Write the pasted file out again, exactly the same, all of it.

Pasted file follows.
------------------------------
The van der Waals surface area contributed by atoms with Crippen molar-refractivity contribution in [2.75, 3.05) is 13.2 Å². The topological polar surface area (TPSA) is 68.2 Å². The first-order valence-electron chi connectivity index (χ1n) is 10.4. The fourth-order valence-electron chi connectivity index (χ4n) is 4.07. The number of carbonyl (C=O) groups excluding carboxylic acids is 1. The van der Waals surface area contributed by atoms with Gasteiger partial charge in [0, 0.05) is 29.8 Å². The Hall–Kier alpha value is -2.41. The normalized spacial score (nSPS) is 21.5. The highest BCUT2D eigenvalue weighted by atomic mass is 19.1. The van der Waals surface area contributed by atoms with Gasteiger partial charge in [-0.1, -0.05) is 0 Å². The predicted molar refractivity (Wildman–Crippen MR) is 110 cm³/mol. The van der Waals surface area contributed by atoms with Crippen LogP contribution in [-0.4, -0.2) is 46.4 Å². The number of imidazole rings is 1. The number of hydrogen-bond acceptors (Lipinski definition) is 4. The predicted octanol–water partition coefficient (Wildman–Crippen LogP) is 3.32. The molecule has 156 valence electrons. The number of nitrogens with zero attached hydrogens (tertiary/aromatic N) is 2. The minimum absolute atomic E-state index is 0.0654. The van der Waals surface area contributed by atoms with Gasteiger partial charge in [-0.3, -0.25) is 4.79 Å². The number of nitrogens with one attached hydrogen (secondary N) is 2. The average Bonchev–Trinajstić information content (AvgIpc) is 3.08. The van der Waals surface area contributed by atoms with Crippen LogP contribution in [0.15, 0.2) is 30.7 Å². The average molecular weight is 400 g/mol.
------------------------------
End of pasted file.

The van der Waals surface area contributed by atoms with Crippen molar-refractivity contribution in [2.75, 3.05) is 13.2 Å². The topological polar surface area (TPSA) is 68.2 Å². The first-order valence-electron chi connectivity index (χ1n) is 10.4. The fourth-order valence-electron chi connectivity index (χ4n) is 4.07. The number of carbonyl (C=O) groups excluding carboxylic acids is 1. The van der Waals surface area contributed by atoms with Gasteiger partial charge in [0, 0.05) is 29.8 Å². The Hall–Kier alpha value is -2.41. The normalized spacial score (nSPS) is 21.5. The highest BCUT2D eigenvalue weighted by atomic mass is 19.1. The van der Waals surface area contributed by atoms with Gasteiger partial charge in [-0.1, -0.05) is 0 Å². The predicted molar refractivity (Wildman–Crippen MR) is 110 cm³/mol. The van der Waals surface area contributed by atoms with Crippen LogP contribution in [-0.4, -0.2) is 46.4 Å². The number of imidazole rings is 1. The number of hydrogen-bond acceptors (Lipinski definition) is 4. The predicted octanol–water partition coefficient (Wildman–Crippen LogP) is 3.32. The molecule has 156 valence electrons. The number of nitrogens with zero attached hydrogens (tertiary/aromatic N) is 2. The minimum absolute atomic E-state index is 0.0654. The van der Waals surface area contributed by atoms with Gasteiger partial charge in [-0.3, -0.25) is 4.79 Å². The number of nitrogens with one attached hydrogen (secondary N) is 2. The average Bonchev–Trinajstić information content (AvgIpc) is 3.08. The van der Waals surface area contributed by atoms with Crippen LogP contribution in [0.15, 0.2) is 30.7 Å². The average molecular weight is 400 g/mol.